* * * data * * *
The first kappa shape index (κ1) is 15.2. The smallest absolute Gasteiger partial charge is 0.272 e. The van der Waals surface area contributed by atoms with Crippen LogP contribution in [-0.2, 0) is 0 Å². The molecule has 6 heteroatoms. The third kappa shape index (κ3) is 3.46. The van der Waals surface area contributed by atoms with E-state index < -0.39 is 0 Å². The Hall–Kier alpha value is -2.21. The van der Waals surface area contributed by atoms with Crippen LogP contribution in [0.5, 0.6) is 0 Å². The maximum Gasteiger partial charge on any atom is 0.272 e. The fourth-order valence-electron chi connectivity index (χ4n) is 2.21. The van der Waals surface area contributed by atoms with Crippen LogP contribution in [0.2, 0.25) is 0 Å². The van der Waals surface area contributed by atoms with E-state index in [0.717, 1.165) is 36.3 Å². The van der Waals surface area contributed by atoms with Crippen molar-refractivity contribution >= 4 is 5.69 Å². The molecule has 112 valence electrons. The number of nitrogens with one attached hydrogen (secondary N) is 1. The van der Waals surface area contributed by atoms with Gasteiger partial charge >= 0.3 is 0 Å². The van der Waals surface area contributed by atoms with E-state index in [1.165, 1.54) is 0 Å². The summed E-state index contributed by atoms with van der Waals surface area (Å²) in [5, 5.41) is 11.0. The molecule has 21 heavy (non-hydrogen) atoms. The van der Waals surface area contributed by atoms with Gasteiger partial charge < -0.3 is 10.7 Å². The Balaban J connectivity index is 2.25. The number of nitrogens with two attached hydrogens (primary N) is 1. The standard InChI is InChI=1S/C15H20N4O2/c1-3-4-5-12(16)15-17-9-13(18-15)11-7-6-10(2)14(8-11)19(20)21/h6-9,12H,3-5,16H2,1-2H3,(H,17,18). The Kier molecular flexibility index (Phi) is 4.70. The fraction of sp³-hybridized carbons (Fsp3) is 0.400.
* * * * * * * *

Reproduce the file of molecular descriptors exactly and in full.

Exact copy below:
The first kappa shape index (κ1) is 15.2. The smallest absolute Gasteiger partial charge is 0.272 e. The van der Waals surface area contributed by atoms with Crippen LogP contribution in [-0.2, 0) is 0 Å². The molecule has 6 heteroatoms. The third kappa shape index (κ3) is 3.46. The van der Waals surface area contributed by atoms with E-state index < -0.39 is 0 Å². The Hall–Kier alpha value is -2.21. The van der Waals surface area contributed by atoms with Crippen LogP contribution in [0.5, 0.6) is 0 Å². The maximum Gasteiger partial charge on any atom is 0.272 e. The fourth-order valence-electron chi connectivity index (χ4n) is 2.21. The van der Waals surface area contributed by atoms with Crippen LogP contribution in [0.2, 0.25) is 0 Å². The van der Waals surface area contributed by atoms with E-state index in [0.717, 1.165) is 36.3 Å². The van der Waals surface area contributed by atoms with Crippen molar-refractivity contribution >= 4 is 5.69 Å². The molecule has 112 valence electrons. The number of nitrogens with one attached hydrogen (secondary N) is 1. The van der Waals surface area contributed by atoms with Gasteiger partial charge >= 0.3 is 0 Å². The van der Waals surface area contributed by atoms with E-state index in [1.165, 1.54) is 0 Å². The summed E-state index contributed by atoms with van der Waals surface area (Å²) in [5, 5.41) is 11.0. The molecule has 21 heavy (non-hydrogen) atoms. The van der Waals surface area contributed by atoms with Gasteiger partial charge < -0.3 is 10.7 Å². The Balaban J connectivity index is 2.25. The number of nitrogens with two attached hydrogens (primary N) is 1. The standard InChI is InChI=1S/C15H20N4O2/c1-3-4-5-12(16)15-17-9-13(18-15)11-7-6-10(2)14(8-11)19(20)21/h6-9,12H,3-5,16H2,1-2H3,(H,17,18). The Kier molecular flexibility index (Phi) is 4.70. The fraction of sp³-hybridized carbons (Fsp3) is 0.400.